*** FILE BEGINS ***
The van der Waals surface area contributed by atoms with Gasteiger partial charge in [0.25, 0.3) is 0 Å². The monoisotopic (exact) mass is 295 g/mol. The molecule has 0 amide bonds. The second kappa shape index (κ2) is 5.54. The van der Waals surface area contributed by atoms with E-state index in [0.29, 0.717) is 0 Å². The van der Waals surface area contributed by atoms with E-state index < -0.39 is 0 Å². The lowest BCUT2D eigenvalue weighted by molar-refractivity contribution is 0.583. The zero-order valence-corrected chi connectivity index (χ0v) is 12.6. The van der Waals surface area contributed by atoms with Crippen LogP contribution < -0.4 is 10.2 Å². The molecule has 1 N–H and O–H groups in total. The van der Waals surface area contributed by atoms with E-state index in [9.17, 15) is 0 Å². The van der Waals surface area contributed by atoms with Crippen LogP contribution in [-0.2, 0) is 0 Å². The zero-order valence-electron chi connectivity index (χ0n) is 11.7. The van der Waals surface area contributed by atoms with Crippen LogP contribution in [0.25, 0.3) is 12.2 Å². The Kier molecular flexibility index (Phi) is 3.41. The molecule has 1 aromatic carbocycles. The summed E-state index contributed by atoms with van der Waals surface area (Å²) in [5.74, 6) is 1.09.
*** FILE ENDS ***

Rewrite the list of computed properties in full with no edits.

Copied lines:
The van der Waals surface area contributed by atoms with Gasteiger partial charge in [0.25, 0.3) is 0 Å². The monoisotopic (exact) mass is 295 g/mol. The molecule has 0 amide bonds. The second kappa shape index (κ2) is 5.54. The van der Waals surface area contributed by atoms with E-state index in [0.29, 0.717) is 0 Å². The van der Waals surface area contributed by atoms with E-state index < -0.39 is 0 Å². The lowest BCUT2D eigenvalue weighted by molar-refractivity contribution is 0.583. The zero-order valence-corrected chi connectivity index (χ0v) is 12.6. The van der Waals surface area contributed by atoms with Crippen LogP contribution < -0.4 is 10.2 Å². The molecule has 1 N–H and O–H groups in total. The van der Waals surface area contributed by atoms with E-state index in [9.17, 15) is 0 Å². The van der Waals surface area contributed by atoms with Crippen LogP contribution in [-0.2, 0) is 0 Å². The zero-order valence-electron chi connectivity index (χ0n) is 11.7. The van der Waals surface area contributed by atoms with Crippen LogP contribution in [0.25, 0.3) is 12.2 Å². The Kier molecular flexibility index (Phi) is 3.41. The molecule has 1 aromatic carbocycles. The summed E-state index contributed by atoms with van der Waals surface area (Å²) in [5.74, 6) is 1.09.